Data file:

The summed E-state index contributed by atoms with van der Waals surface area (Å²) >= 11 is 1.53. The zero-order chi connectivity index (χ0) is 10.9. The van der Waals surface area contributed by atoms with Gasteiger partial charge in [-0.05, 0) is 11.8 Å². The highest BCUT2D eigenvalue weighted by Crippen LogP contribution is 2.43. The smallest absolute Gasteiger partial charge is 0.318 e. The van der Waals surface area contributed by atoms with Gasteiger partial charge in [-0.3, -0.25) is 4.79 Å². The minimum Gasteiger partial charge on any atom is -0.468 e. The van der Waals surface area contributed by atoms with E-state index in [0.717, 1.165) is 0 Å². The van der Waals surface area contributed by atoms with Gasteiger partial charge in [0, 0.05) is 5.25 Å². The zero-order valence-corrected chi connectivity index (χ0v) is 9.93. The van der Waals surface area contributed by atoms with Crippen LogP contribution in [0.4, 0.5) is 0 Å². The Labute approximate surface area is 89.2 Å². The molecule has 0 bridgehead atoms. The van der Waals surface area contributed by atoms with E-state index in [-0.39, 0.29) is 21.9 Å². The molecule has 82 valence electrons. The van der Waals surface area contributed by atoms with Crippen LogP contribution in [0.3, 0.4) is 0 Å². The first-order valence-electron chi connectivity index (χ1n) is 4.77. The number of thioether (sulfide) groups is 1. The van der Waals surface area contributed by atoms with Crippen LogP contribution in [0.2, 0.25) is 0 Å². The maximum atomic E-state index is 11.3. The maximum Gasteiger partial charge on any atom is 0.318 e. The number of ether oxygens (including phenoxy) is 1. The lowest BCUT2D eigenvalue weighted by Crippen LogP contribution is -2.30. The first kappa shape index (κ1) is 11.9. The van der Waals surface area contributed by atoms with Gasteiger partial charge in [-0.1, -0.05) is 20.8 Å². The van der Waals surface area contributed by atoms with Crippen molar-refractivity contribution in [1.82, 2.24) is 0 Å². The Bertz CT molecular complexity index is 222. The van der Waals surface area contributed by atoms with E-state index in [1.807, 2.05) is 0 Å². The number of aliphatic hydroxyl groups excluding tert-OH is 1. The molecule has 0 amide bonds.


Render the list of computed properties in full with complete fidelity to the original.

The summed E-state index contributed by atoms with van der Waals surface area (Å²) >= 11 is 1.53. The zero-order chi connectivity index (χ0) is 10.9. The van der Waals surface area contributed by atoms with Gasteiger partial charge in [-0.05, 0) is 11.8 Å². The highest BCUT2D eigenvalue weighted by Crippen LogP contribution is 2.43. The smallest absolute Gasteiger partial charge is 0.318 e. The van der Waals surface area contributed by atoms with Gasteiger partial charge in [-0.3, -0.25) is 4.79 Å². The minimum Gasteiger partial charge on any atom is -0.468 e. The van der Waals surface area contributed by atoms with E-state index in [0.717, 1.165) is 0 Å². The van der Waals surface area contributed by atoms with Gasteiger partial charge in [0, 0.05) is 5.25 Å². The zero-order valence-corrected chi connectivity index (χ0v) is 9.93. The van der Waals surface area contributed by atoms with Crippen LogP contribution in [0.4, 0.5) is 0 Å². The Labute approximate surface area is 89.2 Å². The molecule has 0 bridgehead atoms. The van der Waals surface area contributed by atoms with E-state index in [-0.39, 0.29) is 21.9 Å². The molecule has 82 valence electrons. The van der Waals surface area contributed by atoms with Crippen LogP contribution in [0.3, 0.4) is 0 Å². The first-order valence-electron chi connectivity index (χ1n) is 4.77. The number of thioether (sulfide) groups is 1. The van der Waals surface area contributed by atoms with Crippen LogP contribution in [0.2, 0.25) is 0 Å². The maximum atomic E-state index is 11.3. The maximum Gasteiger partial charge on any atom is 0.318 e. The number of ether oxygens (including phenoxy) is 1. The lowest BCUT2D eigenvalue weighted by Crippen LogP contribution is -2.30. The first kappa shape index (κ1) is 11.9. The van der Waals surface area contributed by atoms with Gasteiger partial charge in [-0.1, -0.05) is 20.8 Å². The van der Waals surface area contributed by atoms with Crippen molar-refractivity contribution in [1.82, 2.24) is 0 Å². The Bertz CT molecular complexity index is 222. The van der Waals surface area contributed by atoms with E-state index in [1.807, 2.05) is 0 Å². The number of aliphatic hydroxyl groups excluding tert-OH is 1. The molecule has 0 amide bonds.